Outside Muslim majority countries, the UK has been the leading pioneer of Islamic finance. However, after some major announcements in 2006 and 2007, the UK seemed to lose interest. The UK government has recently taken Islamic finance much more seriously. This culminated in the UK issuing the first sovereign sukuk outside Muslim majority countries.
The rules for taxing international business developed in an era when communications were slow and difficult. However electronic communication and fast international travel make them outmoded. Consequently Governments are losing tax revenue as businesses sell via the internet from low tax jurisdictions for example. There is a risk that the likely policy responses could impact upon Islamic finance unless great care is taken with tax law drafting.
The UK has a generous government provided student loan scheme. However some Muslim students do not use it for religious reasons. In October 2014 the Prime Minister committed to providing a Shariah compliant student finance scheme. The Government is now consulting on a proposed design. The consultation closes on 12 June 2014.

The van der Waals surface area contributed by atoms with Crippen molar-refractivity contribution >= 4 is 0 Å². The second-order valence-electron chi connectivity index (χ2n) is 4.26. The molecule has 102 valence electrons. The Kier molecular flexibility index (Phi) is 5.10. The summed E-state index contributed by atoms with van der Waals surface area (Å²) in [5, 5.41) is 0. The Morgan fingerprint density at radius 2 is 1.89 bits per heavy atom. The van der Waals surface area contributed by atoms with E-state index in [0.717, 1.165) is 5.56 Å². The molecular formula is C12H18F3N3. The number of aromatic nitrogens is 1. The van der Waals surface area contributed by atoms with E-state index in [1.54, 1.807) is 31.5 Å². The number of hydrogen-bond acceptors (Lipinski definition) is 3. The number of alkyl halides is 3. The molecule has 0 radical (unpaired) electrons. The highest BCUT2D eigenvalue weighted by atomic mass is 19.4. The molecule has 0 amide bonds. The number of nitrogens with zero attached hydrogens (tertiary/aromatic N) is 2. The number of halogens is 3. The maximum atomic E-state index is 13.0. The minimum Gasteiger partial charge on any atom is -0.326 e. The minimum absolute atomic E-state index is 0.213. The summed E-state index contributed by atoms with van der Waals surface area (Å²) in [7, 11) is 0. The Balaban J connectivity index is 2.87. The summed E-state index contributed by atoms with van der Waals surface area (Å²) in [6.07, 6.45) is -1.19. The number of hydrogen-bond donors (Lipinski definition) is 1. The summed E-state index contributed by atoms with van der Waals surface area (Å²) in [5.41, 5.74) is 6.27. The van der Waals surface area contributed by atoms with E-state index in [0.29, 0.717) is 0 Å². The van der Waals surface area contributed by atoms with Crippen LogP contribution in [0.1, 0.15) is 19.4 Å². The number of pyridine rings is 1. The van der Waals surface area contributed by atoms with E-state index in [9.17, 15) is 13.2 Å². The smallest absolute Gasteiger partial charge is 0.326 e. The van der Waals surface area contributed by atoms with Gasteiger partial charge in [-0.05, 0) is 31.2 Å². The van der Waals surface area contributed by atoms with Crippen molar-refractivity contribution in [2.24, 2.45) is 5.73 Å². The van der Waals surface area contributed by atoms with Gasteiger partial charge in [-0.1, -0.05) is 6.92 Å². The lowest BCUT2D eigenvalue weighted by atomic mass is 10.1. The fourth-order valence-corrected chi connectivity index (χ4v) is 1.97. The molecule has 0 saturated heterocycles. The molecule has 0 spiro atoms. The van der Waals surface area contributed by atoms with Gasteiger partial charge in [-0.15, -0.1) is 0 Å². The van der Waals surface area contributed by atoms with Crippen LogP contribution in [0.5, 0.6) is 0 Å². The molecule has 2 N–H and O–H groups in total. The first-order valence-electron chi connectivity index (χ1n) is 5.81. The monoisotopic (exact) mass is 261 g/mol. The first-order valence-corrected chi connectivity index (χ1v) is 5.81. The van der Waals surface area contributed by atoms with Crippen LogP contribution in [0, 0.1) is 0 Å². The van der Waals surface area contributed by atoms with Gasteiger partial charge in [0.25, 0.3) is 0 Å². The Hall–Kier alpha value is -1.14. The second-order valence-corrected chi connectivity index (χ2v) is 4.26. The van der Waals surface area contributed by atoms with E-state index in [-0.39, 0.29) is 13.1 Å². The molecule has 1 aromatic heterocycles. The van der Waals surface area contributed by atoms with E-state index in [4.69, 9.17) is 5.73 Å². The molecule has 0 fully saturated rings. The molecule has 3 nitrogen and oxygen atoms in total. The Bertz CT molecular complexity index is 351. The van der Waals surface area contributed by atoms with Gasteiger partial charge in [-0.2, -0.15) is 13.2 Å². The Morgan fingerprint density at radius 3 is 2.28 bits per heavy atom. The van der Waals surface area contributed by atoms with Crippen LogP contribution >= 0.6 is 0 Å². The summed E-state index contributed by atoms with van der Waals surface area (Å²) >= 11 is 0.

In this interview on sukuk taxation I explain that no country taxes purely on legal form or purely on economic substance. I also discuss whether there is a role for tax incentives, and point out that in practice the benefits of incentives get shared between issuers and investors.
This 33 minute lecture explains the main indirect taxes: transfer taxes, sales taxes and value added taxes (VAT) from first principles. I then discuss how VAT should apply to financial services generally, before considering why VAT presents particular problems for Islamic finance transactions. I also suggest some possible ways forward.